When it comes to identity management, a directory is a repository of accounts. An account represents an entity with attributes and an identity to identify it uniquely. Password, as an authenticator, is the most commonly implemented authentication factor, something you know, so password breach results in a severe business impact.
Protecting passwords at rest, in transit, and in use is crucial. The account database can exist as a system file, registry, data structure in the memory, backup file in tapes, or in any ephemeral or persistent form in any storage. Understanding how operating systems store, convey, and cacheauthenticators (the password itself or its derivatives) for authentication is critical to minimizing the attack vectors and surface.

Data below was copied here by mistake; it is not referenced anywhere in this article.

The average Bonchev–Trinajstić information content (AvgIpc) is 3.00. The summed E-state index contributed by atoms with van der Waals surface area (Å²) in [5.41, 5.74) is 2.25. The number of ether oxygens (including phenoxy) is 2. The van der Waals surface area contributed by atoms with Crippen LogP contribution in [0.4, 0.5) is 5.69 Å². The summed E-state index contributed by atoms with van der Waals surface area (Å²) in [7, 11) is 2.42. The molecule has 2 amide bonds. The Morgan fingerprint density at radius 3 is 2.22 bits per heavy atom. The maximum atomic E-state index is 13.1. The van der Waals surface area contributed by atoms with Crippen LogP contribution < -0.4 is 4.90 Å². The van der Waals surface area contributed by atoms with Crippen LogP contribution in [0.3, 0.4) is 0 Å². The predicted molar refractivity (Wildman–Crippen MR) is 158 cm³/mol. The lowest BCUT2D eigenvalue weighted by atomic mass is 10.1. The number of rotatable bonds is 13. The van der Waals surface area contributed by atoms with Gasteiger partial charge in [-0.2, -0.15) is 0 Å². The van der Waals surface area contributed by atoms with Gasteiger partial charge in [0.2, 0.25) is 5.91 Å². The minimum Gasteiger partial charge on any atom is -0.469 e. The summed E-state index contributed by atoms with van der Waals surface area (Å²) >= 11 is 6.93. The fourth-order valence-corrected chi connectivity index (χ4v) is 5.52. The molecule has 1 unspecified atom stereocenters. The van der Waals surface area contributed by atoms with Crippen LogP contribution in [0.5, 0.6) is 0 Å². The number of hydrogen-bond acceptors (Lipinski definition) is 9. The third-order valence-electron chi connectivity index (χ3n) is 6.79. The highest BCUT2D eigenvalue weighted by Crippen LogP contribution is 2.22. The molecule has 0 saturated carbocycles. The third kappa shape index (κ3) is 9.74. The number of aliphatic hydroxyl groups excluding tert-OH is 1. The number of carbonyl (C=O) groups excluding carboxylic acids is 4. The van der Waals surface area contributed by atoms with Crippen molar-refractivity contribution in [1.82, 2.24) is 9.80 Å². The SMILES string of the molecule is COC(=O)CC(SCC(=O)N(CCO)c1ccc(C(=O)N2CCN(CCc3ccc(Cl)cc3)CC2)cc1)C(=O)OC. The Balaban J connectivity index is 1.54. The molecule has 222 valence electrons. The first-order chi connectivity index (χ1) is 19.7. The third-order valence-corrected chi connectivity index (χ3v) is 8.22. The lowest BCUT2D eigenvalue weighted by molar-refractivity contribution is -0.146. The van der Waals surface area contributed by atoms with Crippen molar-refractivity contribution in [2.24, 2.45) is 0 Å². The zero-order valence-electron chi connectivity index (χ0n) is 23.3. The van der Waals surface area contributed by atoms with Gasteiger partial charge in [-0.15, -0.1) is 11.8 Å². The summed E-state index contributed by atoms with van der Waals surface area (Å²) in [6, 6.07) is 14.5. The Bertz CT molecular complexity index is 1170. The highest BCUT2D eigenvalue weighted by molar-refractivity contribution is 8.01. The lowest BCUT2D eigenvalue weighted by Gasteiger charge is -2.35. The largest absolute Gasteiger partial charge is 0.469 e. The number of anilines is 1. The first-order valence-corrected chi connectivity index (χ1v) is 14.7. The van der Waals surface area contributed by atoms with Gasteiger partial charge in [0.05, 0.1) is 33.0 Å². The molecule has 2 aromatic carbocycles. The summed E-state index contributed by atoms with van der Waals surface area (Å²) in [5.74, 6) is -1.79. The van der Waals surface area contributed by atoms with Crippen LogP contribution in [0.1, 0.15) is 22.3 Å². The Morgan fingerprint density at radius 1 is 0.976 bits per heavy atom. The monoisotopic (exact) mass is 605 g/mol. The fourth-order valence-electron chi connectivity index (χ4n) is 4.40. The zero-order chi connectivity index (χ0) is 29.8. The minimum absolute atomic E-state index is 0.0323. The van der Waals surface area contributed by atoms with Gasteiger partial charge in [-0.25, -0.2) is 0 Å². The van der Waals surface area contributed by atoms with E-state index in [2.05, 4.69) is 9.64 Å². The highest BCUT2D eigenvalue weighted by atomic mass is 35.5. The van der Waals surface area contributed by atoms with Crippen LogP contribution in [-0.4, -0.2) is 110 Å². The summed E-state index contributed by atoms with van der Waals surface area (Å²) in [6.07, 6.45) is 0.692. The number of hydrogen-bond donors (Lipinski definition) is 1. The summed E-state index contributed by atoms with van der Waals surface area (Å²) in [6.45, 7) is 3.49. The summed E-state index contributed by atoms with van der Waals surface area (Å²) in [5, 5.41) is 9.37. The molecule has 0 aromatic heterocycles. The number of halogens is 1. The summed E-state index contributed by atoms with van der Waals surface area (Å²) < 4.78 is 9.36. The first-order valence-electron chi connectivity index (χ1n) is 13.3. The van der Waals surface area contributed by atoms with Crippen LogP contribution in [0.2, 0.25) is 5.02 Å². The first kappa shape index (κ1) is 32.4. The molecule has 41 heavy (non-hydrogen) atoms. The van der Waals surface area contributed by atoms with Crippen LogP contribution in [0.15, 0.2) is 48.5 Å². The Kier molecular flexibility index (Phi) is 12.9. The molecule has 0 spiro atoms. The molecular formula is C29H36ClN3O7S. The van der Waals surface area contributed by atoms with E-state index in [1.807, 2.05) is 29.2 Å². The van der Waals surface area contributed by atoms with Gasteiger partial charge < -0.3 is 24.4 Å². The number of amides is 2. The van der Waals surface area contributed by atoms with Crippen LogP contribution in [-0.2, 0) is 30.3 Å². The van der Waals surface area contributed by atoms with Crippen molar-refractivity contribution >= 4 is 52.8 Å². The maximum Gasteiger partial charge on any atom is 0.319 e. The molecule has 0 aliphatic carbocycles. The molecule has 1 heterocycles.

Kerberos comprises three architectural elements: client, server (aka AP, application server), and Key Distribution Center (KDC). The KDC comprises two servers: Authentication Server (AS) and Ticket-Granting Server (TGS). Kerberos uses a request/response model that defines the messages exchanged between the client, server, and KDC. Major Kerberos messages are listed as follows:
Client and AS: KRB_AS_REQ (1) and KRB_AS_REP (2)
Client and TGS: KRB_TGS_REQ (3) and KRB_TGS_REP (4)
Outputs are the results of initiatives, activities, processes, or functions, while outcomes are outputs that deliver value, resulting from benefits subtracted by costs. From the PMI perspective, organizations typically group initiatives into projects, programs, and portfolios, which are core elements of a strategy.